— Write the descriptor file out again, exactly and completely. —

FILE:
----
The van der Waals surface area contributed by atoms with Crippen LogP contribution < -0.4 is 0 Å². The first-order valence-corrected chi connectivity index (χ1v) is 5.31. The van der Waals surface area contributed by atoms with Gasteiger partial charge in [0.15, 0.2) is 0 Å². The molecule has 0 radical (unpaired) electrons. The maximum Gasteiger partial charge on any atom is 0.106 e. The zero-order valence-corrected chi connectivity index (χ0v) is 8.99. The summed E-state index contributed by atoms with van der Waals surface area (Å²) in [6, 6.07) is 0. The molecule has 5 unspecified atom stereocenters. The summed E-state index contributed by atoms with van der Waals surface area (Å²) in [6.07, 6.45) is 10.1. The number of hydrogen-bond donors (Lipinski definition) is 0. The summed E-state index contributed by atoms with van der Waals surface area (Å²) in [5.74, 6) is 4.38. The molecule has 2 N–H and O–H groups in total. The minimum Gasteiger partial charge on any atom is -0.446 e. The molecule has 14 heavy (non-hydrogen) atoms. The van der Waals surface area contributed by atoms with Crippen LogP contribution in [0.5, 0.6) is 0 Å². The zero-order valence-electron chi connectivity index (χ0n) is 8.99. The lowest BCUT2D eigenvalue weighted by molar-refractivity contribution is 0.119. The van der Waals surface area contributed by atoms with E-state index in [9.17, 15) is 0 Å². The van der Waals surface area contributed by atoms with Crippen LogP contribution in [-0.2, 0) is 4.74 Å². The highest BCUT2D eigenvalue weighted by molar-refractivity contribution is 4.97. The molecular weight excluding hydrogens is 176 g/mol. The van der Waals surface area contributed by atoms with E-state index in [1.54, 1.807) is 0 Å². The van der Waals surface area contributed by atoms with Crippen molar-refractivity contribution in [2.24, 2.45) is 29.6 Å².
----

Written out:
The van der Waals surface area contributed by atoms with Crippen LogP contribution < -0.4 is 0 Å². The first-order valence-corrected chi connectivity index (χ1v) is 5.31. The van der Waals surface area contributed by atoms with Gasteiger partial charge in [0.15, 0.2) is 0 Å². The molecule has 0 radical (unpaired) electrons. The maximum Gasteiger partial charge on any atom is 0.106 e. The zero-order valence-corrected chi connectivity index (χ0v) is 8.99. The summed E-state index contributed by atoms with van der Waals surface area (Å²) in [6, 6.07) is 0. The molecule has 5 unspecified atom stereocenters. The summed E-state index contributed by atoms with van der Waals surface area (Å²) in [6.07, 6.45) is 10.1. The number of hydrogen-bond donors (Lipinski definition) is 0. The summed E-state index contributed by atoms with van der Waals surface area (Å²) in [5.74, 6) is 4.38. The molecule has 2 N–H and O–H groups in total. The minimum Gasteiger partial charge on any atom is -0.446 e. The molecule has 14 heavy (non-hydrogen) atoms. The van der Waals surface area contributed by atoms with Crippen LogP contribution in [0.5, 0.6) is 0 Å². The zero-order valence-electron chi connectivity index (χ0n) is 8.99. The lowest BCUT2D eigenvalue weighted by molar-refractivity contribution is 0.119. The van der Waals surface area contributed by atoms with E-state index in [9.17, 15) is 0 Å². The van der Waals surface area contributed by atoms with Crippen LogP contribution in [-0.2, 0) is 4.74 Å². The highest BCUT2D eigenvalue weighted by molar-refractivity contribution is 4.97. The molecular weight excluding hydrogens is 176 g/mol. The van der Waals surface area contributed by atoms with E-state index in [1.54, 1.807) is 0 Å². The van der Waals surface area contributed by atoms with Crippen molar-refractivity contribution in [2.24, 2.45) is 29.6 Å².